Family Groves for Life-Cycle Rituals
Green Burial with Trees


Walking along a gently used path, family members gather on the forest-covered hillside just as the sun breaks through the fog. Downhill, it will be a couple of hours before the grey mists disperse, exposing a sweeping view of the ocean and shoreline from the ridgetop redwood groves. The walk to the family grove always brought the conversations to a halt, for a moment.

The families each bring their own cultural traditions, but share an awe of the place where they have come to remember their departed ones.

The memorial sites on the hillside in northwest Sonoma County all have in common what they lack: no headstones or above-ground monuments, no crypts or vaults, no toxic embalming fluids. Bodies are buried in simple caskets or shrouds, meant to decompose, or added to the earth as cremated remains. Family groves are available, ranging from planting a small redwood grove yourself, to adopting an existing second-growth or old- growth grove, or being buried under a fruit tree in an orchard. A 70-acre meadow in a basin facing the ocean provides a grassland alternative.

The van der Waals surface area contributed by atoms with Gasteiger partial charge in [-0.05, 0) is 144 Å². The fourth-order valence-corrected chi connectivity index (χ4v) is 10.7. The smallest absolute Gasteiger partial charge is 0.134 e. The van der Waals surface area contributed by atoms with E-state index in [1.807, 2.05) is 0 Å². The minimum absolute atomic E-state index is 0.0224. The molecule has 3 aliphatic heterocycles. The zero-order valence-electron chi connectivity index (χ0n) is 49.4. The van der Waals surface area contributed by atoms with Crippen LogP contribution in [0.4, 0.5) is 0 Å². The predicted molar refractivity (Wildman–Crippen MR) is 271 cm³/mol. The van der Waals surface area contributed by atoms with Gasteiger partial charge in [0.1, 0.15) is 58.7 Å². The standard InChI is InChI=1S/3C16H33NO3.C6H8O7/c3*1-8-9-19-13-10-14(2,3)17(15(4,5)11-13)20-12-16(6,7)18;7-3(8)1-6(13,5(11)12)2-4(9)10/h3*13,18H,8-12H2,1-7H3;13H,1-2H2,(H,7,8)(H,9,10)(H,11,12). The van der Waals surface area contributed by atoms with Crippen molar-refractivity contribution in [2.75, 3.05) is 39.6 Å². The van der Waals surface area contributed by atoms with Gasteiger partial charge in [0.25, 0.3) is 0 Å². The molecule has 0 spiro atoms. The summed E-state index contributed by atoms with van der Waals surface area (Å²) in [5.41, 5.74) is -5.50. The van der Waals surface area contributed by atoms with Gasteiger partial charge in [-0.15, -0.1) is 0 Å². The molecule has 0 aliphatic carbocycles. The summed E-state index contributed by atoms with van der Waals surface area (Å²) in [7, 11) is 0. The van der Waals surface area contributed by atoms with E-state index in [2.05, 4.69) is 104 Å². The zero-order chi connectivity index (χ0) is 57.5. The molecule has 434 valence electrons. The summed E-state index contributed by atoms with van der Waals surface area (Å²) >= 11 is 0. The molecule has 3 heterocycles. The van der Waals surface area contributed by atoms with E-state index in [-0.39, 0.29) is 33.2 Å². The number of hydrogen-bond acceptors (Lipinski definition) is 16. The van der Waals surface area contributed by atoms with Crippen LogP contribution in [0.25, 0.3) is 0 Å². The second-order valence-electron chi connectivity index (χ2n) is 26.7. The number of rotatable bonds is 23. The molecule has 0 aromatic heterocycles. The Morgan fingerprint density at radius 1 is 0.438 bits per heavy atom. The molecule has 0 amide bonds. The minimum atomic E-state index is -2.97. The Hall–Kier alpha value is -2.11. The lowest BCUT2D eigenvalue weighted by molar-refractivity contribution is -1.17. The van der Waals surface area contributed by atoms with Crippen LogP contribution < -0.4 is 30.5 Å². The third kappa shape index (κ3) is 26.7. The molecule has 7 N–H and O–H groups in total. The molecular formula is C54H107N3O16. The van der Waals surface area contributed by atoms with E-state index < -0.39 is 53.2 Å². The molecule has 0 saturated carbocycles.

Memorial sites are not limited to human remains. A family pet, a placenta, or a tree planted for a newborn child or another family event are all within bounds. The notion is to foster traditions of marking key events in family histories and associating them with a place in nature that will be preserved as it has existed for centuries.